With the regional parties at one end and the Congress on the other, the opposition has struggled to come together electorally despite their ideological similarities and common opposition of the Centre.
They have, nonetheless, foregrounded issues like rising unemployment, intensifying agrarian crisis, communal disharmony, the controversial Rafale aircraft deal, disastrous impact of demonetisation. They have raised the pitch against the BJP on these issues and blamed the Modi government squarely for India’s falling standards of economy and polity.
Held against this backdrop, the general elections will perhaps be one of the most polarised elections in India’s electoral history.
Important seats and candidates
Jamui Lok Sabha seat will be to watch out for. Here, Chirag Paswan, son of union minister and the chief Lok Janshakti Party Ram Vilas Paswan, is contesting. As an important ally of the BJP in Bihar, he will face a tough battle from the opposition alliance.
In Gaya, former chief minister Jairam Ram Manjhi, a leader of Hindustani Awam Morcha and a key ally in the opposition alliance, is contesting. His performance would indicate which way the Mahadalit vote has gone in Bihar.
Once firmly in support of chief minister Nitish Kumar, Mahadalits have shown some degree of resentment against the Janata Dal (United) for abandoning the mahagathbandhan mid-way to join the BJP-led NDA.
Two constituencies – Muzaffarnagar and Baghpat – will be keenly watched. Here, gathbandhan candidates and Rashtriya Lok Dal chief Ajit Singh and his son Jayant Chaudhary are contesting. Singh will be taking on BJP’s Sanjeev Balyan, whose name cropped up as one of the instigators during the 2013 Muzaffarnagar riots. Chaudhary will be up against the sitting BJP MP and former Mumbai commissioner of police, Satyapal Singh.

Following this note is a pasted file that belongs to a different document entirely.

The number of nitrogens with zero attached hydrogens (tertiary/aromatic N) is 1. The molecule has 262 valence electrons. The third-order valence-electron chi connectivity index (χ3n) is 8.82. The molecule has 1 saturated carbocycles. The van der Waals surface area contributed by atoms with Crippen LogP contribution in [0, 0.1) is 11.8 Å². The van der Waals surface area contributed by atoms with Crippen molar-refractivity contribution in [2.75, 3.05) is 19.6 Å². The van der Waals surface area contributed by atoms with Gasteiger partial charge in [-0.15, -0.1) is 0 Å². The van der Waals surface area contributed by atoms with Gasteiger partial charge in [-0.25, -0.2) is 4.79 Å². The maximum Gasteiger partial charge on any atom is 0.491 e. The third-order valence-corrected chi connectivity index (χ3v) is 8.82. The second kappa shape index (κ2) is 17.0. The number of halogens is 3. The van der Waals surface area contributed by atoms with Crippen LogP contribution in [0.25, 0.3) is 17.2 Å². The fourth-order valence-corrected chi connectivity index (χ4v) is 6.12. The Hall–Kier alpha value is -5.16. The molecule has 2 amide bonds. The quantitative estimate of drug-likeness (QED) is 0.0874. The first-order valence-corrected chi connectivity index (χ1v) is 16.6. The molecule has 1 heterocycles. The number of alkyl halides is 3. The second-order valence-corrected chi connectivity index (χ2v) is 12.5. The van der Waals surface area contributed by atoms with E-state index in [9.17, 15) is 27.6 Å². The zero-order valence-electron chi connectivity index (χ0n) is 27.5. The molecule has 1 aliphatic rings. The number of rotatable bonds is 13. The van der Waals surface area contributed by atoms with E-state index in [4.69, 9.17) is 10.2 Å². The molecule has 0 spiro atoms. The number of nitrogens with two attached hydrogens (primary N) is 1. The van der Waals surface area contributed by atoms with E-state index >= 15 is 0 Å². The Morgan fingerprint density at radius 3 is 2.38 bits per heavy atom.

The results here will be interesting to see as following the riots, the Hindus, especially the dominant Jats, had moved towards the BJP entirely, breaking the Jat-Muslim social coalition that former prime minister Charan Singh had nurtured.
The RLD, which was seen as a custodian of Jat farmers interests, was left deserted by its traditional constituency. With farmers’ woes escalating in the last five years, the RLD leaders are hoping to see a reversal of their fortunes. They have campaigned for the Muslims and Jats to come together.
Another key seat to look out for is Ghaziabad from where former army chief and Union minister V.K. Singh is contesting. He had won the seat in 2014 by more than 5.5 lakh votes but the opposition alliance is giving him a tough fight this time.
Nagpur goes to polls today. Union minister and BJP heavyweight Nitin Gadkari is contesting the BJP rebel leader Nana Patole, who is often called a “giant killer”. Patole is contenting on a Congress ticket. In 2014, he had defeated the Nationalist Congress Party leader Praful Patel from Bhandara-Gondiya constituency.